have been found to (1) contribute to a hostile and invalidating campus and work climate ... (2) devalue social group identities ... (3) lower work productivity ... (4) create physical health problems ... and (5) assail mental health issues due to stress, low self-esteem, and emotional turmoil.
For women of color, these effects are amplified as they have to endure both racial and gender microaggressions in the workplace.
Racial Microaggressions in Higher Education and Law Librarianship
Most colleges and universities strive to increase and promote racial diversity on their campuses. Despite these institutional efforts, faculty of color experience disturbing occurrences of racial microaggressions on campuses nationwide. Faculty of color, at predominately White institutions, are more likely to (1) experience being “the only one,” which leads to feelings of isolation; (2) lack mentors of color; (3) have their scholarship devalued or considered illegitimate; (4) experience elevated levels of stress; and (5) face a biased tenure and promotion process. The challenges and struggles of faculty of color are well documented in quantitative and qualitative research and personal narratives.
An increasing number of librarians of color are sharing their personal experiences dealing with racial microaggressions in the workplace. Ronald Wheeler was the first law librarian to introduce the concept to law librarianship. We want to “pick up the baton” and share our experiences, feelings, thoughts, and reactions to racial microaggressions as Black female law librarians. We tell our stories vicariously through a fictitious character named Monique Stevenson. While the accounts are based on actual events and interactions, we have altered the details to avoid identifying our colleagues and students. Our goal is not to humiliate or condemn anyone, but to give a glimpse into our unique challenges and provoke change in our profession's culture.
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We hope that sharing Monique's story will give you some insight into the challenges librarians of color encounter, inspire others to share their stories, offer validation for librarians of color who have had similar experiences, and start a dialogue about minimizing implicit bias in your institution. Awareness is an important first step in effectuating change, but it is even more important to move beyond awareness into actions that are specifically aimed at promoting inclusivity. Creating an inclusive work environment requires intentionality, and efforts to promote diversity should not be treated as one-time initiatives. If our law libraries aim to align with AALL's core values, which include a commitment to diversity, then our library culture, practices, and policies must include the strategic and ongoing evaluation of how they support workplace inclusion.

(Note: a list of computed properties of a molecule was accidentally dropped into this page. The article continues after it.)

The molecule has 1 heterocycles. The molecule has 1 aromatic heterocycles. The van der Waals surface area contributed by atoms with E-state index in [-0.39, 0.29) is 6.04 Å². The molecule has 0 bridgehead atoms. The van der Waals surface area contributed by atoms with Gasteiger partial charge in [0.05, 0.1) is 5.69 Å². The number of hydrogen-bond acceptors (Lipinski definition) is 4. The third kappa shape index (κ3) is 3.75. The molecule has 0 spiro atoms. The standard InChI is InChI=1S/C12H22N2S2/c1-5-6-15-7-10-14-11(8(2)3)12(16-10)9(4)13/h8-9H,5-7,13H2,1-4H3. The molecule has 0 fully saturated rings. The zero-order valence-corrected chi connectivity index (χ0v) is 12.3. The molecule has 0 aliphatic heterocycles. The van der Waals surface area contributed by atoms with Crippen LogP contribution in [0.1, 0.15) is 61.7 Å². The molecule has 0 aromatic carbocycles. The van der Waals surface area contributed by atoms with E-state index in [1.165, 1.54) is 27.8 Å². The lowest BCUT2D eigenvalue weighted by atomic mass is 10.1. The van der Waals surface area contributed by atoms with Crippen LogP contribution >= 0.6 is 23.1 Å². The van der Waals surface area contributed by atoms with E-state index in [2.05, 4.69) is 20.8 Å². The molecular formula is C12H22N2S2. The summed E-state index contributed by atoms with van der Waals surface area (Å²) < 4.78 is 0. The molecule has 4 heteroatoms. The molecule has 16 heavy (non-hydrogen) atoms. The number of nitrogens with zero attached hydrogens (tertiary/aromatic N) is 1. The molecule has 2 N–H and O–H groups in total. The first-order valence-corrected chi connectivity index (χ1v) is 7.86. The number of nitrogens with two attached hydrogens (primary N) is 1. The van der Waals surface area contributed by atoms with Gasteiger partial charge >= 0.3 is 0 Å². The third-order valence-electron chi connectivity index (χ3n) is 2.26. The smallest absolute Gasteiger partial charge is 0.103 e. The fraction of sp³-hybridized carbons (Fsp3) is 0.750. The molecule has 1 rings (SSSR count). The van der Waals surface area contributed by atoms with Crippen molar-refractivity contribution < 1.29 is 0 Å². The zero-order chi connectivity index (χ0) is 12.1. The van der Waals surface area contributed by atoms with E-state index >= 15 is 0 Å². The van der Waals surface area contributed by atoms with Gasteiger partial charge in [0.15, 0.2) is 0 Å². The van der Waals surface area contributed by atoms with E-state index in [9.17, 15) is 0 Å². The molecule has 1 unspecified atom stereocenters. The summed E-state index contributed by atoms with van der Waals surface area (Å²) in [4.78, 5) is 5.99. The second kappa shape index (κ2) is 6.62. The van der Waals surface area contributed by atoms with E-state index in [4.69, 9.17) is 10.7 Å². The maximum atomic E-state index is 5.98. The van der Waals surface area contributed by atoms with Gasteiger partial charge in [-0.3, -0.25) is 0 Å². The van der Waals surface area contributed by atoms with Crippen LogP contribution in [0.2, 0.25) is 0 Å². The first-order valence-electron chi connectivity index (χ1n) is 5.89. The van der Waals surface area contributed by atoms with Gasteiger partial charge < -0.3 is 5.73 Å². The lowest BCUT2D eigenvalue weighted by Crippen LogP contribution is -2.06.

Shamika D. Dalton is Interim Associate Director and Professor of Legal Research, University of Florida Levin College of Law Lawton Chiles Legal Information Center, Gainesville, Florida.
Gail Mathapo is Reference Librarian and Professor of Legal Research, University of Florida Levin College of Law Lawton Chiles Legal Information Center, Gainesville, Florida.
Endia Sowers-Paige is Pre-Law Advisor, University of Georgia (Formerly Outreach and Research Services Librarian, University of Georgia School of Law, Alexander Campbell King Law Library, Athens, Georgia).